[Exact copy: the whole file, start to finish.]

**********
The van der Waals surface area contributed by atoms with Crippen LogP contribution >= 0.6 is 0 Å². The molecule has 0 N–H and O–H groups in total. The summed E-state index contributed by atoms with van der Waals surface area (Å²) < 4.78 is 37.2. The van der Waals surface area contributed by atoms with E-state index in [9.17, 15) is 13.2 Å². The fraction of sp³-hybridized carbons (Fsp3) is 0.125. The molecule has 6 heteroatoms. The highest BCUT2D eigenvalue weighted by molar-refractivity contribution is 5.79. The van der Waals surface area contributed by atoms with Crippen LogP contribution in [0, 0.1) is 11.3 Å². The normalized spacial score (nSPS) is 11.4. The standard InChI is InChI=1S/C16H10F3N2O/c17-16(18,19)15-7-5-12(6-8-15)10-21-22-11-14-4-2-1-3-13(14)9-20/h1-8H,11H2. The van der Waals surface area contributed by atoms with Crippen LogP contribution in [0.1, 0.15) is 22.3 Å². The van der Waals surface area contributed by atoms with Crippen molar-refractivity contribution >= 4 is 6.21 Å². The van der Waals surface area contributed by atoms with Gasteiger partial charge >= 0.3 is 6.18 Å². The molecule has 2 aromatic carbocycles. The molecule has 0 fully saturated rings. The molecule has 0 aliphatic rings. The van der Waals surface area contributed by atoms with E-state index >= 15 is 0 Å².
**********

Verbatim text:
The van der Waals surface area contributed by atoms with Crippen LogP contribution >= 0.6 is 0 Å². The molecule has 0 N–H and O–H groups in total. The summed E-state index contributed by atoms with van der Waals surface area (Å²) < 4.78 is 37.2. The van der Waals surface area contributed by atoms with E-state index in [9.17, 15) is 13.2 Å². The fraction of sp³-hybridized carbons (Fsp3) is 0.125. The molecule has 6 heteroatoms. The highest BCUT2D eigenvalue weighted by molar-refractivity contribution is 5.79. The van der Waals surface area contributed by atoms with Crippen LogP contribution in [0, 0.1) is 11.3 Å². The normalized spacial score (nSPS) is 11.4. The standard InChI is InChI=1S/C16H10F3N2O/c17-16(18,19)15-7-5-12(6-8-15)10-21-22-11-14-4-2-1-3-13(14)9-20/h1-8H,11H2. The van der Waals surface area contributed by atoms with Crippen LogP contribution in [0.1, 0.15) is 22.3 Å². The van der Waals surface area contributed by atoms with Crippen molar-refractivity contribution >= 4 is 6.21 Å². The van der Waals surface area contributed by atoms with Gasteiger partial charge >= 0.3 is 6.18 Å². The molecule has 2 aromatic carbocycles. The molecule has 0 fully saturated rings. The molecule has 0 aliphatic rings. The van der Waals surface area contributed by atoms with E-state index >= 15 is 0 Å².